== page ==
I must confess complete ignorance on this one. Much like people confused the Spanish word “embarazada” with “embarrassed” when it really means “pregnant’, corked just seems like a simple word and you don’t ask it’s meaning. While visiting the Chehalem Wine Tasting Room in Newberg Sunday I noticed the screwcap on one of the bottles. For some reason this was the first time I actually brought it up with anyone.
I learned that “corked” is not when the cork dries out from improper storage or when you make a mess of uncorking the wine and get cork bits dropped in to the wine. It is actually a chemical called TCA.
It might be useful to explain what TCA is. It is 2,4,6- trichloroanisole, a chemical substance that makes winemakers grit their teeth and mutter expletives, because it is responsible for what’s known as “cork taint.” Cork taint is a big problem for anyone who makes or drinks wine. Whether the wine is a $200 Bordeaux or a $5 Shiraz, that 25-cent cork stuck in the neck of the bottle can, if contaminated with TCA, render it worthless.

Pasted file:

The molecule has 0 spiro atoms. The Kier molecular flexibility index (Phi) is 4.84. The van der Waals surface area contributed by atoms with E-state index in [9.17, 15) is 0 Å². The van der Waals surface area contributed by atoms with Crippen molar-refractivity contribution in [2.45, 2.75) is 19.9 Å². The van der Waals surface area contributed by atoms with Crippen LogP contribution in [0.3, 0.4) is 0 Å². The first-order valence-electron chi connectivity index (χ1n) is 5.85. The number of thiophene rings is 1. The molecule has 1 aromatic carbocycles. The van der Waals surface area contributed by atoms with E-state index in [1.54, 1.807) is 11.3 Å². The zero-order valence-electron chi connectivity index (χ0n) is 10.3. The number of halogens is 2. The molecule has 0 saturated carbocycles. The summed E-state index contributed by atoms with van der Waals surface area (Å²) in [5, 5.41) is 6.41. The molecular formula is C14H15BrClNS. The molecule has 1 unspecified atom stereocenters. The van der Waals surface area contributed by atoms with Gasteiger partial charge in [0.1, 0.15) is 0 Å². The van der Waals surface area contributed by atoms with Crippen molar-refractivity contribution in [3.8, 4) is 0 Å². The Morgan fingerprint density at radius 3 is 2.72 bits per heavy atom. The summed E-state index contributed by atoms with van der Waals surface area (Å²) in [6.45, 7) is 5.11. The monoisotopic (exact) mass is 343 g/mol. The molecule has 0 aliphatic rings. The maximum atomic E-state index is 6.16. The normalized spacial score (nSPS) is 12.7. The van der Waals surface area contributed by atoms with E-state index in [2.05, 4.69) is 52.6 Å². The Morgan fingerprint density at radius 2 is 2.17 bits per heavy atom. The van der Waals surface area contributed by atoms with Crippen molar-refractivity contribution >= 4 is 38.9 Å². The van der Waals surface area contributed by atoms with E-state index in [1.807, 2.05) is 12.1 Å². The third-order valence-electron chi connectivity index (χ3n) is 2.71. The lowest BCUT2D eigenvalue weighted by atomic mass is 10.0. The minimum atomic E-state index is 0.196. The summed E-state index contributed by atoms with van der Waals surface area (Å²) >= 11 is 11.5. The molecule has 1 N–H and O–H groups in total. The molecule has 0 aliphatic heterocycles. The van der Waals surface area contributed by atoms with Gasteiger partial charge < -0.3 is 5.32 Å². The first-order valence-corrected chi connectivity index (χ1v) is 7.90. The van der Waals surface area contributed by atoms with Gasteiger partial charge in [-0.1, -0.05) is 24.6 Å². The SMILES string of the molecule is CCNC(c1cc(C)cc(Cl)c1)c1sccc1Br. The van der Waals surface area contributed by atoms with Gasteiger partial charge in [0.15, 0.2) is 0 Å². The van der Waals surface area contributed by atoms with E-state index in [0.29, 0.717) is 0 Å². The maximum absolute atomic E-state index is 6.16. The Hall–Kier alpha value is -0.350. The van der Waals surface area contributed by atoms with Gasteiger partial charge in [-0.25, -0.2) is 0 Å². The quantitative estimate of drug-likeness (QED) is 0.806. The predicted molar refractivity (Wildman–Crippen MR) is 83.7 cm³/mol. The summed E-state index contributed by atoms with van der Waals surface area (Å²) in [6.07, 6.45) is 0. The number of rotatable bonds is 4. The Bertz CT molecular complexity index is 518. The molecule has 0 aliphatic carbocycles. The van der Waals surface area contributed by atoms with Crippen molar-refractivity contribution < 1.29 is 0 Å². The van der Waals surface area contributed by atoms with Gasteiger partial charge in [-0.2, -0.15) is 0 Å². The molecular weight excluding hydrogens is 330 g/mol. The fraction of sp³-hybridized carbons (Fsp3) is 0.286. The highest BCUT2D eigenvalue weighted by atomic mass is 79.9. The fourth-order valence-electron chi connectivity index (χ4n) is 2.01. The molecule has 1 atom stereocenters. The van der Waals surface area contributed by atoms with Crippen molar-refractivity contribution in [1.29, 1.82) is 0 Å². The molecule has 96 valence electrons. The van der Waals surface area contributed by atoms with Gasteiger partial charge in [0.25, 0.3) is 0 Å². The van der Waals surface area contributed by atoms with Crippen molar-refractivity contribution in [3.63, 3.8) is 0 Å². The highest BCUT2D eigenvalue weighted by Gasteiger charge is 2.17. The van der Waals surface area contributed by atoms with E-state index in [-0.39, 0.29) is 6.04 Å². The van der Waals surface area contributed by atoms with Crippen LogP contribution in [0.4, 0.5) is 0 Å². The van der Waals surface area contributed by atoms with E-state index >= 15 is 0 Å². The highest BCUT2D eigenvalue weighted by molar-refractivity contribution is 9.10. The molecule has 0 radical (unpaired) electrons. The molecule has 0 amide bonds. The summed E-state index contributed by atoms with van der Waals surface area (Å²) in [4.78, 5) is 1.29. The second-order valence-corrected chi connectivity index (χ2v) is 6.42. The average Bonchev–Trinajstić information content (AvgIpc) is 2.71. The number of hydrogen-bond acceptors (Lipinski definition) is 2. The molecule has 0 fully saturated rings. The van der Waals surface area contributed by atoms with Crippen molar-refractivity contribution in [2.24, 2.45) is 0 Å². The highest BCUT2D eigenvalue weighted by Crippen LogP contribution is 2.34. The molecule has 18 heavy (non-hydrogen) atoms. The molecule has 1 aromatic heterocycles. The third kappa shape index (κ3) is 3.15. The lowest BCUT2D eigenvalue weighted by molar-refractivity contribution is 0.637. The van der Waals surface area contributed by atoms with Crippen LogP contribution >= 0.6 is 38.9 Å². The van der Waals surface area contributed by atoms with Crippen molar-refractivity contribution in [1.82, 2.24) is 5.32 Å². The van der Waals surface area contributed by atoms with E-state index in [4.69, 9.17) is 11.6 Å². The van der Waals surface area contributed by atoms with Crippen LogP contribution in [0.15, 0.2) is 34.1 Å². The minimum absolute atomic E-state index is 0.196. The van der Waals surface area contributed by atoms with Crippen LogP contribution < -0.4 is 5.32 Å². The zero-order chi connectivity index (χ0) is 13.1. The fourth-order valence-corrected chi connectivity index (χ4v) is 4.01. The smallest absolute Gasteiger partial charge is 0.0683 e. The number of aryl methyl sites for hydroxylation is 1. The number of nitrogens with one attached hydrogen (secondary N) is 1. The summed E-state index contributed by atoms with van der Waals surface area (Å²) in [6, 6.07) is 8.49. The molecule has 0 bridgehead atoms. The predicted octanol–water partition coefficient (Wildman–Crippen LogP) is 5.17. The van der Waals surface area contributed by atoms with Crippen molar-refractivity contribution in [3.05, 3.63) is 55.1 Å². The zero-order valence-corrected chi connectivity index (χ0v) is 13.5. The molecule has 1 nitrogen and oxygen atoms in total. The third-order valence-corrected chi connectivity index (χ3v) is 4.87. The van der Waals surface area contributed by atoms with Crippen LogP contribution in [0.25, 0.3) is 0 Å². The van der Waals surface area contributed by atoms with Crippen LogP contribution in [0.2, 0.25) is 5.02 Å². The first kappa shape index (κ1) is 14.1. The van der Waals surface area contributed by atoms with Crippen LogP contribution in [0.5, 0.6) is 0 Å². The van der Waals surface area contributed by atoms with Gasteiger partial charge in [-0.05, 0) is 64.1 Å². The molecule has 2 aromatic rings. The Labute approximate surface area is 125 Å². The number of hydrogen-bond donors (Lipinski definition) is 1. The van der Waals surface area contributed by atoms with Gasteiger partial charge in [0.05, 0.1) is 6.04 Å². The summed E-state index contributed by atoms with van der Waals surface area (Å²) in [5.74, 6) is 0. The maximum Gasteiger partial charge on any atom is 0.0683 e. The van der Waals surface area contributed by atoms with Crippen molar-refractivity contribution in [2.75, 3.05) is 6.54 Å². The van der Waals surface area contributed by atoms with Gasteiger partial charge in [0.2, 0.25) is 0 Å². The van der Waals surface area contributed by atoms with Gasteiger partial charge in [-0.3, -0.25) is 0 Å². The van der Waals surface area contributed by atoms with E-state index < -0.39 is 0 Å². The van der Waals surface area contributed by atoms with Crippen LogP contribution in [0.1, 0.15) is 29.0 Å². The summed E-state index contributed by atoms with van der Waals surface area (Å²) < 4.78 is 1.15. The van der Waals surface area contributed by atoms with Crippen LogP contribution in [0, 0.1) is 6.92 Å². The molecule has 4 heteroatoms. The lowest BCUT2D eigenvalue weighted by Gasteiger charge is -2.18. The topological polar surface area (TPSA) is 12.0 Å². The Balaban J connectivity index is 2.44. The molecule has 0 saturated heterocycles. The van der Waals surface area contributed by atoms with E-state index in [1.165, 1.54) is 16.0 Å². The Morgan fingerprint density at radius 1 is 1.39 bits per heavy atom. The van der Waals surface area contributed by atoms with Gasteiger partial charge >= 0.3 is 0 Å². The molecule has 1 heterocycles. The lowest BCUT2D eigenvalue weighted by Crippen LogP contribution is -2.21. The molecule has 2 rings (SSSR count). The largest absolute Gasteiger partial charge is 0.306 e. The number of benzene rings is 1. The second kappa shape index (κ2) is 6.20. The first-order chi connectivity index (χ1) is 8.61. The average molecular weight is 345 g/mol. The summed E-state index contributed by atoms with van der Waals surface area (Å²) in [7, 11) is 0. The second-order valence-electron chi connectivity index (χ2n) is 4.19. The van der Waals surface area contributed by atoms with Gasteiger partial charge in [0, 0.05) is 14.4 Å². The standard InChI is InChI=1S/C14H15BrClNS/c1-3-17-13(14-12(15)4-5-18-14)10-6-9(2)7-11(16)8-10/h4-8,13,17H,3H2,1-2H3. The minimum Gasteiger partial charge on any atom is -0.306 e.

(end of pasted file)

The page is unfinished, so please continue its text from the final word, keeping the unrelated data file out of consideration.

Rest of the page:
There are two huge problems with Corked Wine. One is that according to most reports it destroys 7-10% of the bottled wine. Second is that there are different stages of the taint much like food spoiling. If it has just started and you haven’t tried the wine before you will just think that you don’t like that year of wine instead of knowing that it was a spoiled product and tasted the real thing.
So to battle loss of wine and having buyers tasting the wrong flavors many wineries have gone to the screwcap. Click here to learn about the process Chehalem went through before deciding on screwcaps for their upcoming wines.
This makes the site Corkd.com seem a little different after learning what corked really means but it is a great site. With Memorial Weekend coming up here are some tips on how to have a good time while wine tasting.